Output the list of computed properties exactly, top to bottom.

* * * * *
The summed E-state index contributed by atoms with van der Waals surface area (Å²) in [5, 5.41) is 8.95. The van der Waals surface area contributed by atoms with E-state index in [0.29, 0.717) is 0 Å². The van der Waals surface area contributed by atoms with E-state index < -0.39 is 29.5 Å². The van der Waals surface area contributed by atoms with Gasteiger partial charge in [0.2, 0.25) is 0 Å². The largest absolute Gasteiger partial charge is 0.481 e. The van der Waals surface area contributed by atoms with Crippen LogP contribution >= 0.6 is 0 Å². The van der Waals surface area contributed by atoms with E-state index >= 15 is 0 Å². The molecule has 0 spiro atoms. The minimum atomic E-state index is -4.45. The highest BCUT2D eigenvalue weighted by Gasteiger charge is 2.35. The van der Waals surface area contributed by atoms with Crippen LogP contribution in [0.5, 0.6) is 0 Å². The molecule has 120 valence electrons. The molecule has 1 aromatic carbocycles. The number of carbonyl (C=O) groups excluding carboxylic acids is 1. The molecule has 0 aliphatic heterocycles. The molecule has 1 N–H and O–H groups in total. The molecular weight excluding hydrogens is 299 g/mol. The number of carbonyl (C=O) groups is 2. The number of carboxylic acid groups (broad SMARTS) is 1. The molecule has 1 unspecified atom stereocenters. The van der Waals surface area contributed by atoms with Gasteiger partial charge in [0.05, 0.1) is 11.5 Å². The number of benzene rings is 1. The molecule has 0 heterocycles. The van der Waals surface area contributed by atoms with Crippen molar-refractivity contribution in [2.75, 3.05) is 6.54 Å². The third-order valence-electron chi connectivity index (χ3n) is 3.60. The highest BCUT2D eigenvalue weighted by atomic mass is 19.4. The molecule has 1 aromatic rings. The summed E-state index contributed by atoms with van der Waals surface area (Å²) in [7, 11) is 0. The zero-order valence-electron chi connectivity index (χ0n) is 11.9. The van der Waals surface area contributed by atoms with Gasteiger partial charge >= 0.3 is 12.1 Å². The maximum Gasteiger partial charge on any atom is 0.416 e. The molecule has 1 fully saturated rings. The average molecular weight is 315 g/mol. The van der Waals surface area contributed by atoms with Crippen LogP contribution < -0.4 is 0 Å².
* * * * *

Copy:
The summed E-state index contributed by atoms with van der Waals surface area (Å²) in [5, 5.41) is 8.95. The van der Waals surface area contributed by atoms with E-state index in [0.29, 0.717) is 0 Å². The van der Waals surface area contributed by atoms with E-state index < -0.39 is 29.5 Å². The van der Waals surface area contributed by atoms with Gasteiger partial charge in [0.2, 0.25) is 0 Å². The largest absolute Gasteiger partial charge is 0.481 e. The van der Waals surface area contributed by atoms with Crippen LogP contribution >= 0.6 is 0 Å². The van der Waals surface area contributed by atoms with E-state index >= 15 is 0 Å². The molecule has 0 spiro atoms. The minimum atomic E-state index is -4.45. The highest BCUT2D eigenvalue weighted by Gasteiger charge is 2.35. The van der Waals surface area contributed by atoms with Crippen LogP contribution in [0.5, 0.6) is 0 Å². The molecule has 120 valence electrons. The molecule has 1 aromatic carbocycles. The number of carbonyl (C=O) groups excluding carboxylic acids is 1. The molecule has 0 aliphatic heterocycles. The molecule has 1 N–H and O–H groups in total. The molecular weight excluding hydrogens is 299 g/mol. The number of carbonyl (C=O) groups is 2. The number of carboxylic acid groups (broad SMARTS) is 1. The molecule has 1 unspecified atom stereocenters. The van der Waals surface area contributed by atoms with Gasteiger partial charge in [0.05, 0.1) is 11.5 Å². The number of benzene rings is 1. The molecule has 0 heterocycles. The van der Waals surface area contributed by atoms with Crippen molar-refractivity contribution in [2.75, 3.05) is 6.54 Å². The third-order valence-electron chi connectivity index (χ3n) is 3.60. The highest BCUT2D eigenvalue weighted by atomic mass is 19.4. The molecule has 1 aromatic rings. The summed E-state index contributed by atoms with van der Waals surface area (Å²) in [7, 11) is 0. The zero-order valence-electron chi connectivity index (χ0n) is 11.9. The van der Waals surface area contributed by atoms with Gasteiger partial charge >= 0.3 is 12.1 Å². The maximum Gasteiger partial charge on any atom is 0.416 e. The molecule has 1 fully saturated rings. The average molecular weight is 315 g/mol. The van der Waals surface area contributed by atoms with Crippen LogP contribution < -0.4 is 0 Å².